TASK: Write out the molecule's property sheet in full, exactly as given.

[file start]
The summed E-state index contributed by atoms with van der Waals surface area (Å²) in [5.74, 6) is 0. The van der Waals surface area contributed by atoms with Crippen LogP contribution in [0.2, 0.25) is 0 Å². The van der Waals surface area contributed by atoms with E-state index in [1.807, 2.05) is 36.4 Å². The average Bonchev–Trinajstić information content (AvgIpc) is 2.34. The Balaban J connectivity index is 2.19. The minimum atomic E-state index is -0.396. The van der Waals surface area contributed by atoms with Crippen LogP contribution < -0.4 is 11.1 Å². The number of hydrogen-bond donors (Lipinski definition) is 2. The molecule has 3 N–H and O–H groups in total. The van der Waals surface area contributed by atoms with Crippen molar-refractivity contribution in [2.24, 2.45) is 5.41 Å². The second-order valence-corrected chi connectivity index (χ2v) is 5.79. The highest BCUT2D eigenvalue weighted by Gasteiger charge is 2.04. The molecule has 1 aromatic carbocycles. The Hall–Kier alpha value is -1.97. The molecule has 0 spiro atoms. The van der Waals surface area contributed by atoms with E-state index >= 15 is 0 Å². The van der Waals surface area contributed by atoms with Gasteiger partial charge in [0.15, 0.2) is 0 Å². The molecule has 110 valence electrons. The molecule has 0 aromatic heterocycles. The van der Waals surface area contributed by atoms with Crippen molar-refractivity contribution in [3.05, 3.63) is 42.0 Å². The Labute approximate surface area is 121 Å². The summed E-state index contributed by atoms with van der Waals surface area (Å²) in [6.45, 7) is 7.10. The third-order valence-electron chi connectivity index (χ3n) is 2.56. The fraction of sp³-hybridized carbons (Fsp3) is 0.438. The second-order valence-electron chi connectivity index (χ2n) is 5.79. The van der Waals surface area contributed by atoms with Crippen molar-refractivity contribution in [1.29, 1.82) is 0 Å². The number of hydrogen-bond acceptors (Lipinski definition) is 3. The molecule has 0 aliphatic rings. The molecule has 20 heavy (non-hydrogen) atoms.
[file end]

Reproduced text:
The summed E-state index contributed by atoms with van der Waals surface area (Å²) in [5.74, 6) is 0. The van der Waals surface area contributed by atoms with Crippen LogP contribution in [0.2, 0.25) is 0 Å². The van der Waals surface area contributed by atoms with E-state index in [1.807, 2.05) is 36.4 Å². The average Bonchev–Trinajstić information content (AvgIpc) is 2.34. The Balaban J connectivity index is 2.19. The minimum atomic E-state index is -0.396. The van der Waals surface area contributed by atoms with Crippen LogP contribution < -0.4 is 11.1 Å². The number of hydrogen-bond donors (Lipinski definition) is 2. The molecule has 3 N–H and O–H groups in total. The van der Waals surface area contributed by atoms with Crippen molar-refractivity contribution in [2.24, 2.45) is 5.41 Å². The second-order valence-corrected chi connectivity index (χ2v) is 5.79. The highest BCUT2D eigenvalue weighted by Gasteiger charge is 2.04. The molecule has 1 aromatic carbocycles. The Hall–Kier alpha value is -1.97. The molecule has 0 spiro atoms. The van der Waals surface area contributed by atoms with E-state index >= 15 is 0 Å². The van der Waals surface area contributed by atoms with Gasteiger partial charge in [0.15, 0.2) is 0 Å². The molecule has 110 valence electrons. The molecule has 0 aromatic heterocycles. The van der Waals surface area contributed by atoms with Crippen molar-refractivity contribution in [3.05, 3.63) is 42.0 Å². The Labute approximate surface area is 121 Å². The summed E-state index contributed by atoms with van der Waals surface area (Å²) in [6.45, 7) is 7.10. The third-order valence-electron chi connectivity index (χ3n) is 2.56. The fraction of sp³-hybridized carbons (Fsp3) is 0.438. The second-order valence-electron chi connectivity index (χ2n) is 5.79. The van der Waals surface area contributed by atoms with Crippen molar-refractivity contribution in [1.29, 1.82) is 0 Å². The number of hydrogen-bond acceptors (Lipinski definition) is 3. The molecule has 0 aliphatic rings. The molecule has 20 heavy (non-hydrogen) atoms.